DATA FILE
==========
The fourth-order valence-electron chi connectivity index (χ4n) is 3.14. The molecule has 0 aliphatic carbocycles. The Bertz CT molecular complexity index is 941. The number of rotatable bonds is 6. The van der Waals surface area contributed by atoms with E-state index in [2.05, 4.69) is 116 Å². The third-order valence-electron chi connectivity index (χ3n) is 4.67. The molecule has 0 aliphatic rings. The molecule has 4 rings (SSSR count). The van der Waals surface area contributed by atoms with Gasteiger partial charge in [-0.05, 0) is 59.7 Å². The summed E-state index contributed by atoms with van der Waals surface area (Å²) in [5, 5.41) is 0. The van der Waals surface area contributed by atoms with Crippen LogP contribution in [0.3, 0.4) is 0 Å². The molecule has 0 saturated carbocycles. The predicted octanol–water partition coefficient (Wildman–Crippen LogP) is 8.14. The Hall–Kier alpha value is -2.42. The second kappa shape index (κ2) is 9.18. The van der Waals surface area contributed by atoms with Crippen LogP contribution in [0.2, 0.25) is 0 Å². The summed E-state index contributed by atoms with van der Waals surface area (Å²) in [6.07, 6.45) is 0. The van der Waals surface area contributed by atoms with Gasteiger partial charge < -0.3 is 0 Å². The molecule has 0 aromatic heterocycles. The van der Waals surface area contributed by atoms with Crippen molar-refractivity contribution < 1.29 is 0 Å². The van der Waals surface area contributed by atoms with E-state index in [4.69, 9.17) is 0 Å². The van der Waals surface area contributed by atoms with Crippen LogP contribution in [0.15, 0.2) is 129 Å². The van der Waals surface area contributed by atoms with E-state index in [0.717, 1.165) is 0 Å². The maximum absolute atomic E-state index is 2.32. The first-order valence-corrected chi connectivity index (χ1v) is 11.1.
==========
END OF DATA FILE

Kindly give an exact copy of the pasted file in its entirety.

The fourth-order valence-electron chi connectivity index (χ4n) is 3.14. The molecule has 0 aliphatic carbocycles. The Bertz CT molecular complexity index is 941. The number of rotatable bonds is 6. The van der Waals surface area contributed by atoms with E-state index in [2.05, 4.69) is 116 Å². The third-order valence-electron chi connectivity index (χ3n) is 4.67. The molecule has 0 aliphatic rings. The molecule has 4 rings (SSSR count). The van der Waals surface area contributed by atoms with Gasteiger partial charge in [-0.05, 0) is 59.7 Å². The summed E-state index contributed by atoms with van der Waals surface area (Å²) in [5, 5.41) is 0. The van der Waals surface area contributed by atoms with Crippen LogP contribution in [0.3, 0.4) is 0 Å². The molecule has 0 saturated carbocycles. The predicted octanol–water partition coefficient (Wildman–Crippen LogP) is 8.14. The Hall–Kier alpha value is -2.42. The second kappa shape index (κ2) is 9.18. The van der Waals surface area contributed by atoms with Crippen LogP contribution in [0.2, 0.25) is 0 Å². The summed E-state index contributed by atoms with van der Waals surface area (Å²) in [6.07, 6.45) is 0. The van der Waals surface area contributed by atoms with Gasteiger partial charge < -0.3 is 0 Å². The molecule has 0 aromatic heterocycles. The van der Waals surface area contributed by atoms with Crippen molar-refractivity contribution < 1.29 is 0 Å². The van der Waals surface area contributed by atoms with E-state index in [4.69, 9.17) is 0 Å². The van der Waals surface area contributed by atoms with Crippen LogP contribution in [0.15, 0.2) is 129 Å². The van der Waals surface area contributed by atoms with E-state index in [0.717, 1.165) is 0 Å². The maximum absolute atomic E-state index is 2.32. The first-order valence-corrected chi connectivity index (χ1v) is 11.1.